It is well known that a diet of junk food is not healthy for the body. It promotes obesity and disease. It produces listlessness and passivity. There is also, I suggest, junk food for the mind. It produces spiritual and intellectual lethargy.

Let me provide an example. A friend of mine, a pastor of many years, decided to leave the church because of ecclesiological pragmatism that stifled spiritual growth. He saw that “success” in the evangelical church merely required four aspects: a concert-feel worship service, simple practical how-to preaching on popular topics using humor with a non-confrontational challenge, a fun-clean-safe children’s ministry, and a similar teen meeting concurrent with the adult service. I wonder if you have observed a similar kind of pragmatism in your churches.

Indeed, it seems that most preaching today stresses application― ecclesiological pragmatism―and ignores the theology or biblical rationale for the application. The result is often just busyness and rules. But the real motivation for the Christian life is knowing the truth. That reality motivates us, producing transformation, creative thinking, and godly ethics.

Many Christians, I think, want to develop their minds in a distinctly Christian fashion and grow in discernment. They struggle with a sense of intellectual dissonance. They experience conflict between what they hear (or do not hear) in church and what they observe in the world. They express boredom with insipid sermons. They lament teaching that stresses “how-to” knowledge but rarely “why” or “what” thinking. They hear applications but they want more biblical rationale, more worldview.

I believe that our souls are hard-wired, so-to-speak, with something called the indicative-imperative dynamic. There are three parts of this formula: an indicative statement about an essential truth; a literal or grammatically implied “therefore” which points to the expected response; and then an application or demand.

A simple example is 1 John 4:19. “We love because he first loved us.” Most sermons today simply respond to the demand of the congregation―give us an imperative. They say, in effect: “Just tell us how to do it. Tell us how to love. Be practical. Do not bore us with teaching that forces us to think or evaluate ourselves or our culture. Do not explain to us in depth how or why God first loved us as the rationale for how and why we should love others.”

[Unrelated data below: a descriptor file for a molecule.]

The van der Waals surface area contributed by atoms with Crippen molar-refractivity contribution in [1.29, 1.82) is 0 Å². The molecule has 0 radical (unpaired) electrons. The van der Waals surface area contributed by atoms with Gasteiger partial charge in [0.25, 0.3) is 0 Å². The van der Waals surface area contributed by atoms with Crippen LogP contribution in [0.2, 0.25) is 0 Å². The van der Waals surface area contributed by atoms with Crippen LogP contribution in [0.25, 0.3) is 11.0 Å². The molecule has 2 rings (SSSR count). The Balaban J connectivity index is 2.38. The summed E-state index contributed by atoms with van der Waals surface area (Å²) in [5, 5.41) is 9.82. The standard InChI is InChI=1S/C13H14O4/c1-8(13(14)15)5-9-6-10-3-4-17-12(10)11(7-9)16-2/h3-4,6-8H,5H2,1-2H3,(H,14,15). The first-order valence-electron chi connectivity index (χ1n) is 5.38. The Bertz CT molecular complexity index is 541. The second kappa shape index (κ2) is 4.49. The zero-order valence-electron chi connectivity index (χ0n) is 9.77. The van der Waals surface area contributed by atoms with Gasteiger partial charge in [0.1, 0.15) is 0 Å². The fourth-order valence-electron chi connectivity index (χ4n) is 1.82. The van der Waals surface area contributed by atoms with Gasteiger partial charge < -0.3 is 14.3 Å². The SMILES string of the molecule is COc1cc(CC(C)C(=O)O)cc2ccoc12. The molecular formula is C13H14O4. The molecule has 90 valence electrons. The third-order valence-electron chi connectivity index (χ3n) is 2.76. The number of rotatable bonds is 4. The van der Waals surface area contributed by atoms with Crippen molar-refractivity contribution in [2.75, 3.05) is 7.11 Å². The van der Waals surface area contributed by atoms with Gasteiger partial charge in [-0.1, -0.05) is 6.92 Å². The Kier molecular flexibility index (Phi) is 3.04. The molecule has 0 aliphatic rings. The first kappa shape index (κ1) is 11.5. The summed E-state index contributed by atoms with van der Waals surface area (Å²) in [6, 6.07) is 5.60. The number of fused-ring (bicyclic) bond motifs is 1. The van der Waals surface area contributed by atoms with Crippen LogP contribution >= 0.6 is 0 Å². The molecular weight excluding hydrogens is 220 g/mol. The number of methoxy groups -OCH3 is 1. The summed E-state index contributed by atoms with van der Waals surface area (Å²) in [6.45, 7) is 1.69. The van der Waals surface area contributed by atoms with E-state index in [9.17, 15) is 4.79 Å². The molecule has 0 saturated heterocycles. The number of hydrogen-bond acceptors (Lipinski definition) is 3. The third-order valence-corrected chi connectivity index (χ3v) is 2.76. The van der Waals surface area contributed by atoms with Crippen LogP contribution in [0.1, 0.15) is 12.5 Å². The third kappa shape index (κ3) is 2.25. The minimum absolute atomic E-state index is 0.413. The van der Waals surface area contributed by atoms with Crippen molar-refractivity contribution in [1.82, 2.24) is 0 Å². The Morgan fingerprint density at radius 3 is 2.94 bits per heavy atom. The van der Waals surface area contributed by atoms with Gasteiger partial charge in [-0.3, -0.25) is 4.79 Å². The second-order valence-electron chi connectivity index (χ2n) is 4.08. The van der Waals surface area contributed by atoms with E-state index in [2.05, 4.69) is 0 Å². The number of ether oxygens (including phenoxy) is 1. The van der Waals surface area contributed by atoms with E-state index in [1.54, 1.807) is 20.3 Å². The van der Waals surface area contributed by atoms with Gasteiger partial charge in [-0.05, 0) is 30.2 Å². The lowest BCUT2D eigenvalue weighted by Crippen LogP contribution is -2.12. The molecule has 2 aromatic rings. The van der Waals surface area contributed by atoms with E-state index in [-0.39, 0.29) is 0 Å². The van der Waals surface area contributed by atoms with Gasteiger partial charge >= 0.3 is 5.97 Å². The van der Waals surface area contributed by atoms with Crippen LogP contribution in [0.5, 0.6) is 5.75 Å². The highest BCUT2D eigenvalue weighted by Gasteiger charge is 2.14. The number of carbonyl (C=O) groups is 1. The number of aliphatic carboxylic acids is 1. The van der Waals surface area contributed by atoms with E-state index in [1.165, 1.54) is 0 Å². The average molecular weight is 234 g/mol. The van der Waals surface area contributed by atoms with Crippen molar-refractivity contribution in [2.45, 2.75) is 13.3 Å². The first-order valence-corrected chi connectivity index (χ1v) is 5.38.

Another example is Deuteronomy 6:4–5. The indicative is expressed in verse 4: “Hear, O Israel: The Lord our God, the Lord is one.” The imperative is provided in verse 5: “You shall love the Lord your God with all your heart and with all your soul and with all your might.”

This passage tells us what is important in verse 4: an absolute, transcendent, sovereign creator, the Lord our God, called Yahweh Elohim, is God alone. It also indicates a relationship between this creator and his creation. God is our sovereign Lord, and we are his human servants. Because of this, he communicates with authority, and we must listen and obey. The imperative in verse 5 tells us what to do. We must devote all our being and resources to his honor and service. The proper response to God is total devotion in thought, desire, and behavior―assuming we understand in depth the indicative in verse 4.

The church needs solid teaching that includes both the imperative and the indicative, not simply intellectual fast food. As disciples, we need to learn in depth. We need mental piety. Or, as Alistair Begg comments, “When the Bible is truly taught, then the voice of God is truly heard.”

Indeed, we must hear God’s voice speaking―educating, reproving, and inspiring us through his word. Then, Lord willing, follows transformation in every area―because the truth (not spiritual junk food) will set us free to love God with our minds, to serve him, and to bless others for the sake of the gospel.


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